Can Managed Care Consumers Make Informed Decisions?

Harvard Health Policy Review, Vol. 3, No. 1, pp. 41-53, Spring 2002

13 Pages Posted: 9 Aug 2006

See all articles by Michael Gene Housman

Michael Gene Housman

University of Pennsylvania - Health Care Systems Department

Abstract

The concept of managed competition in health care markets is predicated upon the assumption that informed consumers are able to evaluate health plans on the basis of not only cost but also other qualities which include provider choice, covered benefits, quality and patient satisfaction indicators, and convenience. This paper takes up the question of whether consumers are knowledgeable enough about managed care to be capable of make these informed decisions in the first place. A survey testing one's knowledge of managed care was drawn up and distributed to a sample of 100 randomly-selected adults. Scores on the 10-item quiz were remarkably low. Based on the criteria established in the paper, only 7 percent had adequate knowledge (scores of 8 or higher) to make an informed choice in the managed care marketplace. As such, it seems unlikely that consumers are able to evaluate health plans on criterion other than price. To remedy this, employers and governmental entities should pursue pro-competitive strategies that educate and inform the general population about their managed care options.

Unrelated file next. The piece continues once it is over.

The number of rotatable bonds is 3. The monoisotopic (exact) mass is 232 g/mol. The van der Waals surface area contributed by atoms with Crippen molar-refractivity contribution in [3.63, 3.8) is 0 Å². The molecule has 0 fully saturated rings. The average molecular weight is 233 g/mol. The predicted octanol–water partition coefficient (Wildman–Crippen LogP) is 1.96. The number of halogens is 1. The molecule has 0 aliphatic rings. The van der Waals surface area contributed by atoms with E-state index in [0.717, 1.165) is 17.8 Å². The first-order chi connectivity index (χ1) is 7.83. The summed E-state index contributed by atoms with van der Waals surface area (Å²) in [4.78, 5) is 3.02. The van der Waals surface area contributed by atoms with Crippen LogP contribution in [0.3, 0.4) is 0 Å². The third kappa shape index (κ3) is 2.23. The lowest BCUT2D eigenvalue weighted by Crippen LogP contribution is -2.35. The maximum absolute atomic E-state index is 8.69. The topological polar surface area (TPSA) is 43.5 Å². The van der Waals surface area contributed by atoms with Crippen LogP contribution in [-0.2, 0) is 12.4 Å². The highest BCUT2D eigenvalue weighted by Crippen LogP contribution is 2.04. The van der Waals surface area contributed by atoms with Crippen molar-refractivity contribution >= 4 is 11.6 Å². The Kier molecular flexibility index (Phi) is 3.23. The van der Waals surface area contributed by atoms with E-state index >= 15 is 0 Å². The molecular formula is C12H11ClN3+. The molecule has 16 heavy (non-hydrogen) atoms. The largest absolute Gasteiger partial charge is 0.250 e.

Keywords: managed competition, managed care

Suggested Citation

Housman, Michael Gene, Can Managed Care Consumers Make Informed Decisions?. Harvard Health Policy Review, Vol. 3, No. 1, pp. 41-53, Spring 2002, Available at SSRN: https://ssrn.com/abstract=923305

Michael Gene Housman (Contact Author)

University of Pennsylvania - Health Care Systems Department ( email )

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